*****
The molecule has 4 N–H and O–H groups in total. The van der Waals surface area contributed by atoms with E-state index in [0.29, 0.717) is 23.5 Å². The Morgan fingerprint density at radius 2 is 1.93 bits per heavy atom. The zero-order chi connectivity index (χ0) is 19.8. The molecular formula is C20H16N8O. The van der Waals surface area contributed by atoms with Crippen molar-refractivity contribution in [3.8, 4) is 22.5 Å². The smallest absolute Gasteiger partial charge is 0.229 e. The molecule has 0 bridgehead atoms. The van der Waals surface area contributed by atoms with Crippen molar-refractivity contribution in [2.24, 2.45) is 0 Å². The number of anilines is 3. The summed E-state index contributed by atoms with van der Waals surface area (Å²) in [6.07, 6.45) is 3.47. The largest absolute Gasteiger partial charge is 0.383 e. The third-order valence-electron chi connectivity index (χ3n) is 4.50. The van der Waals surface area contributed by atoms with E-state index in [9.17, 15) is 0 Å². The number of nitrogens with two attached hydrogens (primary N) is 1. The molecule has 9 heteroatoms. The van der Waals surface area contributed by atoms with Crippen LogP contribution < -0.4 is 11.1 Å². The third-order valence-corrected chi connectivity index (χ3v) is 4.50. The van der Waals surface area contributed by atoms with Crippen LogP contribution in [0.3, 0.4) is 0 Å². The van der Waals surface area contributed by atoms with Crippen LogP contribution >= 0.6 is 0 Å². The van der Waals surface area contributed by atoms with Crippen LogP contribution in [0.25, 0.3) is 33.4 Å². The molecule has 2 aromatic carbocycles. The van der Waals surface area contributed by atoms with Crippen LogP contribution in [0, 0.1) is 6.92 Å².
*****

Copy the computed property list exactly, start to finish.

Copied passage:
The molecule has 4 N–H and O–H groups in total. The van der Waals surface area contributed by atoms with E-state index in [0.29, 0.717) is 23.5 Å². The Morgan fingerprint density at radius 2 is 1.93 bits per heavy atom. The zero-order chi connectivity index (χ0) is 19.8. The molecular formula is C20H16N8O. The van der Waals surface area contributed by atoms with Crippen molar-refractivity contribution in [3.8, 4) is 22.5 Å². The smallest absolute Gasteiger partial charge is 0.229 e. The molecule has 0 bridgehead atoms. The van der Waals surface area contributed by atoms with Crippen molar-refractivity contribution in [2.24, 2.45) is 0 Å². The number of anilines is 3. The summed E-state index contributed by atoms with van der Waals surface area (Å²) in [6.07, 6.45) is 3.47. The largest absolute Gasteiger partial charge is 0.383 e. The third-order valence-electron chi connectivity index (χ3n) is 4.50. The van der Waals surface area contributed by atoms with E-state index in [9.17, 15) is 0 Å². The number of nitrogens with two attached hydrogens (primary N) is 1. The molecule has 9 heteroatoms. The van der Waals surface area contributed by atoms with Crippen LogP contribution < -0.4 is 11.1 Å². The third-order valence-corrected chi connectivity index (χ3v) is 4.50. The van der Waals surface area contributed by atoms with Crippen LogP contribution in [0.3, 0.4) is 0 Å². The van der Waals surface area contributed by atoms with Crippen LogP contribution >= 0.6 is 0 Å². The van der Waals surface area contributed by atoms with Crippen LogP contribution in [0.25, 0.3) is 33.4 Å². The molecule has 2 aromatic carbocycles. The van der Waals surface area contributed by atoms with Crippen LogP contribution in [0, 0.1) is 6.92 Å².